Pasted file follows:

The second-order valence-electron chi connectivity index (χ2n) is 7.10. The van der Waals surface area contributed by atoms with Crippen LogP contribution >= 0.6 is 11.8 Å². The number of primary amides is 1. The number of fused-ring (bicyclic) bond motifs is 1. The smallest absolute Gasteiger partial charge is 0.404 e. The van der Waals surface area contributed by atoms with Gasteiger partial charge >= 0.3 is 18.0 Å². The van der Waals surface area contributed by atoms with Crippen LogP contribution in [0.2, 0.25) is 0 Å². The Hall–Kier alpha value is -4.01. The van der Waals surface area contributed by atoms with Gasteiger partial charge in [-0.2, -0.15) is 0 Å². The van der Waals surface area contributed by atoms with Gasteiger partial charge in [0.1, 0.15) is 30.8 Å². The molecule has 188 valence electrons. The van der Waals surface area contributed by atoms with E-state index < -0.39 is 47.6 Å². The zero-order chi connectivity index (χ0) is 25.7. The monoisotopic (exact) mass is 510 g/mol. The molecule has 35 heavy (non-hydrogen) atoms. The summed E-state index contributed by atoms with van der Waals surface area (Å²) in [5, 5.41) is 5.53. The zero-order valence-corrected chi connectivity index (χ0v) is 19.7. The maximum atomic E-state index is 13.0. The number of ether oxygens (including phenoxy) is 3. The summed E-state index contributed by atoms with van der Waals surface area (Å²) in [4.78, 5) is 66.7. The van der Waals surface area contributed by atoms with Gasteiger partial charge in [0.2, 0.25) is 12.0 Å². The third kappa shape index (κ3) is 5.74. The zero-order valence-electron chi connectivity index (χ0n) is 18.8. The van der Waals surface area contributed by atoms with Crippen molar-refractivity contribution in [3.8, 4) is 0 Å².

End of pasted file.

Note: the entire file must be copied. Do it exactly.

The second-order valence-electron chi connectivity index (χ2n) is 7.10. The van der Waals surface area contributed by atoms with Crippen LogP contribution >= 0.6 is 11.8 Å². The number of primary amides is 1. The number of fused-ring (bicyclic) bond motifs is 1. The smallest absolute Gasteiger partial charge is 0.404 e. The van der Waals surface area contributed by atoms with Gasteiger partial charge >= 0.3 is 18.0 Å². The van der Waals surface area contributed by atoms with Crippen LogP contribution in [0.2, 0.25) is 0 Å². The Hall–Kier alpha value is -4.01. The van der Waals surface area contributed by atoms with Gasteiger partial charge in [-0.2, -0.15) is 0 Å². The van der Waals surface area contributed by atoms with Gasteiger partial charge in [0.1, 0.15) is 30.8 Å². The molecule has 188 valence electrons. The van der Waals surface area contributed by atoms with E-state index < -0.39 is 47.6 Å². The zero-order chi connectivity index (χ0) is 25.7. The monoisotopic (exact) mass is 510 g/mol. The molecule has 35 heavy (non-hydrogen) atoms. The summed E-state index contributed by atoms with van der Waals surface area (Å²) in [5, 5.41) is 5.53. The zero-order valence-corrected chi connectivity index (χ0v) is 19.7. The maximum atomic E-state index is 13.0. The number of ether oxygens (including phenoxy) is 3. The summed E-state index contributed by atoms with van der Waals surface area (Å²) in [4.78, 5) is 66.7. The van der Waals surface area contributed by atoms with Gasteiger partial charge in [0.2, 0.25) is 12.0 Å². The third kappa shape index (κ3) is 5.74. The zero-order valence-electron chi connectivity index (χ0n) is 18.8. The van der Waals surface area contributed by atoms with Crippen molar-refractivity contribution in [3.8, 4) is 0 Å².